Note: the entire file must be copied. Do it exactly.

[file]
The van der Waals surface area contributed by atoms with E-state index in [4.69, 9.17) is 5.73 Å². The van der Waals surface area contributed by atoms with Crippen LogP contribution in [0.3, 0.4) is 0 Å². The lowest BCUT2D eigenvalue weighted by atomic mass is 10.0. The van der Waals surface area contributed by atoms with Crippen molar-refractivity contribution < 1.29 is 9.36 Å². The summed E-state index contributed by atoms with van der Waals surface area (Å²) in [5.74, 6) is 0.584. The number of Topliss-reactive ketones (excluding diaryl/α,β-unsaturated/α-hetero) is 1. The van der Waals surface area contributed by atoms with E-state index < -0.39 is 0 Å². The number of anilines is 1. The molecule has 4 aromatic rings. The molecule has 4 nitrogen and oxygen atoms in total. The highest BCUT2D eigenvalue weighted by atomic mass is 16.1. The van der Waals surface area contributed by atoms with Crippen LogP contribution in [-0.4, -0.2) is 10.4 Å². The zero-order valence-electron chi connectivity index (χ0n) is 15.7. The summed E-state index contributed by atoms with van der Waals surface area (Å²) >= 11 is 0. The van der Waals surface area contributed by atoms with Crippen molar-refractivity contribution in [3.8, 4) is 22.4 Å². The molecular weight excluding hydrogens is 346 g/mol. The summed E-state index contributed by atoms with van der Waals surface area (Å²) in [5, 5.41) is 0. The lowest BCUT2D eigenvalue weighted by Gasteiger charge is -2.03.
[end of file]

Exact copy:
The van der Waals surface area contributed by atoms with E-state index in [4.69, 9.17) is 5.73 Å². The van der Waals surface area contributed by atoms with Crippen LogP contribution in [0.3, 0.4) is 0 Å². The lowest BCUT2D eigenvalue weighted by atomic mass is 10.0. The van der Waals surface area contributed by atoms with Crippen molar-refractivity contribution < 1.29 is 9.36 Å². The summed E-state index contributed by atoms with van der Waals surface area (Å²) in [5.74, 6) is 0.584. The number of Topliss-reactive ketones (excluding diaryl/α,β-unsaturated/α-hetero) is 1. The van der Waals surface area contributed by atoms with E-state index < -0.39 is 0 Å². The number of anilines is 1. The molecule has 4 aromatic rings. The molecule has 4 nitrogen and oxygen atoms in total. The highest BCUT2D eigenvalue weighted by atomic mass is 16.1. The van der Waals surface area contributed by atoms with Crippen LogP contribution in [-0.4, -0.2) is 10.4 Å². The zero-order valence-electron chi connectivity index (χ0n) is 15.7. The summed E-state index contributed by atoms with van der Waals surface area (Å²) >= 11 is 0. The van der Waals surface area contributed by atoms with Crippen molar-refractivity contribution in [3.8, 4) is 22.4 Å². The molecular weight excluding hydrogens is 346 g/mol. The summed E-state index contributed by atoms with van der Waals surface area (Å²) in [5, 5.41) is 0. The lowest BCUT2D eigenvalue weighted by Gasteiger charge is -2.03.